The Museum of Modern Art has a new show that looks at the period of time in the 60's and 70's when artists were expanding their creative horizons. “Looking at Music” gathers choice examples of cross-media works, where artists tried doing music, or musicians started making films. It documents an era that foreshadows our modern world of “DIY”, where artists can dabble in all parts of the creative process.

The New York Times reports:

Today it is not unusual for artists to moonlight as rock stars (hello, Martin Creed) or for musicians (Kim Gordon) to dabble in the gallery world. This phenomenon can be traced back to the 1960s, when being creative meant doing a little bit of everything (substances included). The lines dividing art, music and film were blurry enough to allow Laurie Anderson, Bruce Nauman and Yoko Ono, among others, to shift from object making to performance and back again.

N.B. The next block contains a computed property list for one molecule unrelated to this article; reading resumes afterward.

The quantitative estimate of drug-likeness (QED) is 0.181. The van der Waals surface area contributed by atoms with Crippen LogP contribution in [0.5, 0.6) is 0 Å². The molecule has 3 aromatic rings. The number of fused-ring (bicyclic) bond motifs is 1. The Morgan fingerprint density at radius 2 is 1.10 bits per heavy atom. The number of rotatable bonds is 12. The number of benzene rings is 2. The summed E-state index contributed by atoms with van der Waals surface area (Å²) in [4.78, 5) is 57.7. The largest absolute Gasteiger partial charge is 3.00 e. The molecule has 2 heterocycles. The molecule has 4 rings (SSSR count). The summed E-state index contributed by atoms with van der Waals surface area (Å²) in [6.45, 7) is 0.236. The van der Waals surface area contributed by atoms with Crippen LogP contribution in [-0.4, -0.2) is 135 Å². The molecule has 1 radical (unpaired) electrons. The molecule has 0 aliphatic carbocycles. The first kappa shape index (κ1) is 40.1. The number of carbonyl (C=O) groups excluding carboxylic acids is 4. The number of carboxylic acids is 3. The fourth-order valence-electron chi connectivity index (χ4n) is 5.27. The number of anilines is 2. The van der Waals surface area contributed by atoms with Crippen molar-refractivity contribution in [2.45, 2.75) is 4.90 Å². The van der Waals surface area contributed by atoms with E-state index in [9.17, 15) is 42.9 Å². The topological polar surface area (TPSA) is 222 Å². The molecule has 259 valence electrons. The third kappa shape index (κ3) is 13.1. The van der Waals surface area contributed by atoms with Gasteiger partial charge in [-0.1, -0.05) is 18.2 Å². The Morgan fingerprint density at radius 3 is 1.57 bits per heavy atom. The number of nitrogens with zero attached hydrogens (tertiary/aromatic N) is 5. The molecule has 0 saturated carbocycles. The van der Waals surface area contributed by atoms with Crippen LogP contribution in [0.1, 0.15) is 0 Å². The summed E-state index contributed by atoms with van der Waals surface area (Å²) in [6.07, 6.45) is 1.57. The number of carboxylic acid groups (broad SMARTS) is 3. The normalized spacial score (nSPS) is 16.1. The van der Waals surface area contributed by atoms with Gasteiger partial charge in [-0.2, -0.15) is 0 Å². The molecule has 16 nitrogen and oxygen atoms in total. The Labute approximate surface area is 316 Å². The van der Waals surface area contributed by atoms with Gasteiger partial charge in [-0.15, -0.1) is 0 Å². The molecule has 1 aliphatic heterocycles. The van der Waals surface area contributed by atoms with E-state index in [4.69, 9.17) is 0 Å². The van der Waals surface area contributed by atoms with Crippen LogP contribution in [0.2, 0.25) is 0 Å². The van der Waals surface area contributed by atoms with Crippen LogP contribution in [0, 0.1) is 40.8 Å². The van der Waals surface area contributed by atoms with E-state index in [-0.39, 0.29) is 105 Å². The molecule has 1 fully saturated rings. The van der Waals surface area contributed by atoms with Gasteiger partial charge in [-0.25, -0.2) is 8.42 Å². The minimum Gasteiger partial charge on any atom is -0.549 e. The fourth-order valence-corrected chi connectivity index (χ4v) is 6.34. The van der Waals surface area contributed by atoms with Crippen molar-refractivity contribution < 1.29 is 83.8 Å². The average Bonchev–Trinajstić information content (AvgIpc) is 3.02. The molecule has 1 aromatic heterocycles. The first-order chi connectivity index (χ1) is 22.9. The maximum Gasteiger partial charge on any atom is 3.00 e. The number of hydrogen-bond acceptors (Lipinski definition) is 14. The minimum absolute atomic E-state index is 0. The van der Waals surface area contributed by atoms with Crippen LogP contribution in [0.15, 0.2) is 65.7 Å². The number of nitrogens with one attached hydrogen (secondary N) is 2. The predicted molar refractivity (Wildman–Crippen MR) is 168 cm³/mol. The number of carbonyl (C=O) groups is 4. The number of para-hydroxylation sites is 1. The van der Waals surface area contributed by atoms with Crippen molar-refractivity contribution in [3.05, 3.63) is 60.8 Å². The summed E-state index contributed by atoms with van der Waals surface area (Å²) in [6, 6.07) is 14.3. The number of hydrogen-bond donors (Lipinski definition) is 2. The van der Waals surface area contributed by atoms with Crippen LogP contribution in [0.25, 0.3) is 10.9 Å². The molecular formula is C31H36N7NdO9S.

$15 provides access to this article and every case-study, interview, and analysis piece that we publish for the next 30 days. Our Premium Subscription also provides access to a database of over 100,000 articles on innovation in brand, customer, and retail experience.
Already a subscriber? Log in